Robert Whitworth had worked
with famous canal engineer James Brindley, and followed Brindley’s example
by designing narrow canals, mainly because they cost less, and used less
In 1794, Robert and his son
William were appointed by the Wilts & Berks Canal Company as surveyors;
Robert had calculated that there was a sufficient water supply, and after
the Royal Assent, father and son became engineers for the project. When
Robert died in 1798, William continued the task alone.
By 1797 the canal had
reached Melksham, the three locks at Pewsham were underway, and Derry Hill
Bridge at Forest Gate, under the current A4, had been completed.
After the death of his
father the following year, William Whitworth reported to the canal company
that the branches to both Calne and Chippenham were complete, and that the
main line had reached as far as Dauntsey. Unfortunately for William and the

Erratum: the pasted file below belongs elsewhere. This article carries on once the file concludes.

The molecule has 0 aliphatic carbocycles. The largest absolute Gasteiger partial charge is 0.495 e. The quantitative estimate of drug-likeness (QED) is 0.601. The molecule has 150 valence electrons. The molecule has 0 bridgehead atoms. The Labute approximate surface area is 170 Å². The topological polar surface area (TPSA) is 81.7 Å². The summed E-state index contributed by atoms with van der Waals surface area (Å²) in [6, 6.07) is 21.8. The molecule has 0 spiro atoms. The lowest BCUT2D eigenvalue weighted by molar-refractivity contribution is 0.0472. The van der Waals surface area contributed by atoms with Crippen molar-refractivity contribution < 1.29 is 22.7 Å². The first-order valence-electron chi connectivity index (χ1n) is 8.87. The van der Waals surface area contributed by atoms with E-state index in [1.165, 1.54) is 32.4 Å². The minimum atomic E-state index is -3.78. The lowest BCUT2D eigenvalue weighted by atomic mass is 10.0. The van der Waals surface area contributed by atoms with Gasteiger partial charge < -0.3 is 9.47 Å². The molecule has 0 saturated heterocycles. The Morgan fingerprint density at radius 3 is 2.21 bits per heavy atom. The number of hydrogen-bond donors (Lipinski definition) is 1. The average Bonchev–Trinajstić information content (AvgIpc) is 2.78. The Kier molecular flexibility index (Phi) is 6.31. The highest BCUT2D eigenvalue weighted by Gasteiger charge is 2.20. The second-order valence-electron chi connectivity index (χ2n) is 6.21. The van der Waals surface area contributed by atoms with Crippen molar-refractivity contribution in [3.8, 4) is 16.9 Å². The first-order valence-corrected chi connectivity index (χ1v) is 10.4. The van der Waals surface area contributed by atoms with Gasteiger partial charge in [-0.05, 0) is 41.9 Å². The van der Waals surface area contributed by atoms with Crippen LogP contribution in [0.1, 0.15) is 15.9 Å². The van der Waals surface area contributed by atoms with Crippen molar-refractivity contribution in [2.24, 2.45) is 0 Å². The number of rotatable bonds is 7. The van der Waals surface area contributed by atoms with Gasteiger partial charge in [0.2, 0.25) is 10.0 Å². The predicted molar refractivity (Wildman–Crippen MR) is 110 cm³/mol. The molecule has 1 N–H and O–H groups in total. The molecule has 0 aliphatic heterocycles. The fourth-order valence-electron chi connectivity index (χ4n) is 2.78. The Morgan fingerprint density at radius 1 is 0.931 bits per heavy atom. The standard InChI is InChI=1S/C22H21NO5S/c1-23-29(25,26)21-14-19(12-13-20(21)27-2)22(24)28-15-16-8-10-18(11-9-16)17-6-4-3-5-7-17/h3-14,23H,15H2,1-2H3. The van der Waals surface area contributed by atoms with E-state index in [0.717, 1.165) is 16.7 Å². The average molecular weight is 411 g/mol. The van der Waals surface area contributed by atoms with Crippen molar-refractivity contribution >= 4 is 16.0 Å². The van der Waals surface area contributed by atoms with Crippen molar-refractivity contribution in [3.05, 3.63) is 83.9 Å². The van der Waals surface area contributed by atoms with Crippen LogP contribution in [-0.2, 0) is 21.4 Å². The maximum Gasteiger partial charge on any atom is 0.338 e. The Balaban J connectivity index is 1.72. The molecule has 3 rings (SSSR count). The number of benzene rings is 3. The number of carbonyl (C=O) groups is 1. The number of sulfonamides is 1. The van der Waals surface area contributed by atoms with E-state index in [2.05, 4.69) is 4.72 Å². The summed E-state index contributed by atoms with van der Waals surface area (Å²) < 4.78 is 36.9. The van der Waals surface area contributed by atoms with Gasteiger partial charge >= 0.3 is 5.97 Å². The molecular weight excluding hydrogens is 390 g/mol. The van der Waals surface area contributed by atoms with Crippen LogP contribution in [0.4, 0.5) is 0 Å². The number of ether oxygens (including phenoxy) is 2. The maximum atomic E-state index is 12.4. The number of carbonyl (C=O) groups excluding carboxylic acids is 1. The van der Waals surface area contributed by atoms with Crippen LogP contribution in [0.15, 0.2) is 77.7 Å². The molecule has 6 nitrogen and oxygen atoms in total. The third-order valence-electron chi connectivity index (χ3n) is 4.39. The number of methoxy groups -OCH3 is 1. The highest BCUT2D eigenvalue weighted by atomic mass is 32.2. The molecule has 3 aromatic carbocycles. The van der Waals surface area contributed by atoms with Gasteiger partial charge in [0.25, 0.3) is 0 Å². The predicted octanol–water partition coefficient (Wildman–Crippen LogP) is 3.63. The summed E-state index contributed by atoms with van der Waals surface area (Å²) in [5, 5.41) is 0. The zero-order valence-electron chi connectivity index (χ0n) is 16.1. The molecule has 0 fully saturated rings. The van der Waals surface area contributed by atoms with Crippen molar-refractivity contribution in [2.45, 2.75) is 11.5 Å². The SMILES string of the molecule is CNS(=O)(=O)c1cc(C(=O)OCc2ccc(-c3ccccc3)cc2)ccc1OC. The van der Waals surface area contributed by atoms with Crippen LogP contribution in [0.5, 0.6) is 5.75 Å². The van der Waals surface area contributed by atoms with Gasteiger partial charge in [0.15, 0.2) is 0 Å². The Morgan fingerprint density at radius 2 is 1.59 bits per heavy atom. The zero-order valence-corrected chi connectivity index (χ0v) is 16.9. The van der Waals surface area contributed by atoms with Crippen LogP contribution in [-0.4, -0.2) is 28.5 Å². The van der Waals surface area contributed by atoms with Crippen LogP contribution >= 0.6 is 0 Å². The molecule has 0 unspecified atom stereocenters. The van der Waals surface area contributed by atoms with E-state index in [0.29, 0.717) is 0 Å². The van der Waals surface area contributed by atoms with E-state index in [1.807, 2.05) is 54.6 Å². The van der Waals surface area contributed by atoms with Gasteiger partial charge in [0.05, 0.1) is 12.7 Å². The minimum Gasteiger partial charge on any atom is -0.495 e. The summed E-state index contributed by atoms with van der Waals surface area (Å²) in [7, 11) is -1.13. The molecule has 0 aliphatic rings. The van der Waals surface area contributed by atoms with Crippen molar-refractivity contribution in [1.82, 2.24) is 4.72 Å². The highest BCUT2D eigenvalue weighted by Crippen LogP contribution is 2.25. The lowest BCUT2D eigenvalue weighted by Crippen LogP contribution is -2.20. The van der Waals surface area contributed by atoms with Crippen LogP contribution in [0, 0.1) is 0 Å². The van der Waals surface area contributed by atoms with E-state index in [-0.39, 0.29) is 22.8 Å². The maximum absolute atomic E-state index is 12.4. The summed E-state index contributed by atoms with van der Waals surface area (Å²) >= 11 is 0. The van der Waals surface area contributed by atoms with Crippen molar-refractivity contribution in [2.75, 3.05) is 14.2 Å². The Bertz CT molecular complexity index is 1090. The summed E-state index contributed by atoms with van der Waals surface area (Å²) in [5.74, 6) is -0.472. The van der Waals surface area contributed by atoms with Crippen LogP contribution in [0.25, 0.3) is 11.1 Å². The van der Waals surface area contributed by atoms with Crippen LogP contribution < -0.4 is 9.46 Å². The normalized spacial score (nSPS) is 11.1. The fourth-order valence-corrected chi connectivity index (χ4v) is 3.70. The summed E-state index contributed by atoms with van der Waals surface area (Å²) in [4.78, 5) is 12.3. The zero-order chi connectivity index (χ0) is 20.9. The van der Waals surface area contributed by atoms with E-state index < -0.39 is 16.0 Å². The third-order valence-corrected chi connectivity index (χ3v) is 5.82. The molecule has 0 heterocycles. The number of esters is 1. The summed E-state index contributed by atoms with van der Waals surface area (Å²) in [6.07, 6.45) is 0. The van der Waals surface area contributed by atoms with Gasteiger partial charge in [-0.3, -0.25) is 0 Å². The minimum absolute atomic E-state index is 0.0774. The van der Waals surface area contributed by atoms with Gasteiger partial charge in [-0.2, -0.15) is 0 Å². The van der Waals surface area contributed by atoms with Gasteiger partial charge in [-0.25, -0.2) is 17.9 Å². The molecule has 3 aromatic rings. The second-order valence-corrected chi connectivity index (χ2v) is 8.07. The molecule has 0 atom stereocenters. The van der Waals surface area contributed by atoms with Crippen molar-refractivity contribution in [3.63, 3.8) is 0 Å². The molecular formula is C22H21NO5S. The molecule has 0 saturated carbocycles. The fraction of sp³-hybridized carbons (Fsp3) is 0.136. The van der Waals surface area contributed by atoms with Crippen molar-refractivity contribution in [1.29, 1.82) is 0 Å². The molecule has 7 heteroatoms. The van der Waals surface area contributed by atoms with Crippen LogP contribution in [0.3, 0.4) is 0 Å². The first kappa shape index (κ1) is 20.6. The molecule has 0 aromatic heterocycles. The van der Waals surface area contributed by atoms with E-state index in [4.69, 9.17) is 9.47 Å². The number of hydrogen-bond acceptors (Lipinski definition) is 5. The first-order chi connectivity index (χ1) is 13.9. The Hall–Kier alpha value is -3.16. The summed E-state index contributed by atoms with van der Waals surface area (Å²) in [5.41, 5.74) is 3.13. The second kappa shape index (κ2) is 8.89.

canal company, the Town Council did not agree that the branch into
Chippenham had been completed, and insisted that it must be extended from
its termination at Little Englands, to Timber Street, just a few yards from
Market Place. This required the building of a 90 yard tunnel under Wood
Lane, and along with other setbacks, resulted in the need for the company to
raise more funds through an additional share issue.
For more information about Chippenham’s tunnel, see:
The canal eventually reached
Timber Street, Chippenham in 1803, within a few yards of the Market Place,
where a new wharf had also been constructed.
By 1805, the canal was
navigable as far as Swindon, and in September 1810, it was completed.
It later became apparent
that Robert Whitworth had been over optimistic in his assertions that there
was a sufficient water supply. Water was a constant problem for the Wilts &
Berks, and eventually further funds had to be raised to build a reservoir
near Swindon – now Coate Water Park.